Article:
Relationships between people and cats don't always go that smoothly. There are kittens who daintily step into the litter box, only to abandon it later in favor of the houseplants. Or those who carefully sheathe their claws when playing, then turn into hand-scratching, couch-destroying tigers. Choosing a kitten is an inexact science at best, but there are ways to make good guesses about what kinds of cats kittens will grow up to be.
People don't ask all that much from their cats. A purr here, a rub there, some quiet time on the lap-these are the qualities (along with proper litter-box deportment) that make for perfect pets.
When you're choosing a kitten, the main thing to look for is how she responds to handling.
Let her make the first move. When you're looking over a litter of kittens, be a little standoffish at first. Wait to see which of the kittens approach you. These will be the ones who are adventuresome and eager for human contact-qualities that will only magnify over time. Look for wide-open eyes. Kittens who are born and raised without a lot of human contact sometimes grow up wild, or feral. Feral cats rarely make good pets. You can tell the difference just by looking at their eyes. Feral cats have a very distinctive look because they squint at visitors. Kittens should look at you wide-eyed and with curiosity.
Choose an adventurer. Kittens are born curious, and they spend a lot of time exploring their surroundings. Watch the kittens who pounce, play, and boldly go where no kitten has gone before-these are the ones who will be well-adjusted and fun to be with.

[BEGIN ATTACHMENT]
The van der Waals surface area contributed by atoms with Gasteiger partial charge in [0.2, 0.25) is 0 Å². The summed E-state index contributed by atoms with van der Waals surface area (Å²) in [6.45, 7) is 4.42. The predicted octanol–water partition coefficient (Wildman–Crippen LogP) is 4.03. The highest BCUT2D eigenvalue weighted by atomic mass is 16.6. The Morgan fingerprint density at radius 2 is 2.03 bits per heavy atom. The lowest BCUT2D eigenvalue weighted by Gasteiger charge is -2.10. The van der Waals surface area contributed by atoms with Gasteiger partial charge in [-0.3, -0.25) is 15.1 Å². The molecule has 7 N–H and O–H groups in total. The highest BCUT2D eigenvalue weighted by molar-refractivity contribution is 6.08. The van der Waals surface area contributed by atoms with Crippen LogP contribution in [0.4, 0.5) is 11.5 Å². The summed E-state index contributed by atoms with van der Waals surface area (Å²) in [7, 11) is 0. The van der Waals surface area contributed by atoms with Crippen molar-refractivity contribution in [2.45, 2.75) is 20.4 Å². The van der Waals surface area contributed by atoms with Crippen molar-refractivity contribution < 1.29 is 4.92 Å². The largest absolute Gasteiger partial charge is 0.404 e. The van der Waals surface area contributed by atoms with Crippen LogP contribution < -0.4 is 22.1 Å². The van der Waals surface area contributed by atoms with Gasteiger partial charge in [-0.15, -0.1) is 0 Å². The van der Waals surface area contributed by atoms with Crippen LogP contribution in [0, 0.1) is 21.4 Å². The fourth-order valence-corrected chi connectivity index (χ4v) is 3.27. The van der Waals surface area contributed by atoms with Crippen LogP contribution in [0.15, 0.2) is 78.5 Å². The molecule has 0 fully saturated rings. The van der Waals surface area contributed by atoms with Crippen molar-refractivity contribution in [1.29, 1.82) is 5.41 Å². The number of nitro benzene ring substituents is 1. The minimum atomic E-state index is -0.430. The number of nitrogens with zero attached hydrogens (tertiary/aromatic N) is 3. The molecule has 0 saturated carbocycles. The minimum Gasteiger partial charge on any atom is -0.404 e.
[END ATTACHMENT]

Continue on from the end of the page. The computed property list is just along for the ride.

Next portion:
Do the Ping-Pong test. There are some things a happy kitten can't resist, and a Ping-Pong ball is one of them. Frommer recommends taking a ball with you to the shelter. Before choosing a kitten, roll the ball across her line of sight. If she goes for it- and most kittens will-you'll know she's eager and enthusiastic. A cat who ignores the ball or watches it suspiciously probably won't make the best pet later on.
Do the neck test. Kittens who get testy with Mom-or with motherly humans-are going to get testy with anyone. One way to test their temperament is to pick them up by the scruff of the neck, just like their mothers would. Most kittens will wiggle a bit, then calm down. Kittens who really struggle often grow up to be aggressive.
Lift her legs off the ground. Try this temperament test for kittens: Slip a hand under the kitten's belly near the hips, then hold her in the air so her front half dangles. Keep her up for about 30 seconds. A good kitty will kind of hang there for a minute and think about it. A more temperamental kitty, well, she'll try to eat you, and that personality is not going to go away.
See how they play. Litters of kittens, like packs of children, have bullies, babies, and leaders. You can tell a lot about them by the ways they interact.
• Kittens who are perpetually stalking their siblings' tails and generally horsing around will be the most outgoing and playful.
• Kittens who are willing to play but don't initiate a lot of games on their own will generally grow up to be more laid-back.
• Kittens who totally ignore their littermates and don't show much enthusiasm may not be in the best of health. They're not the best choices.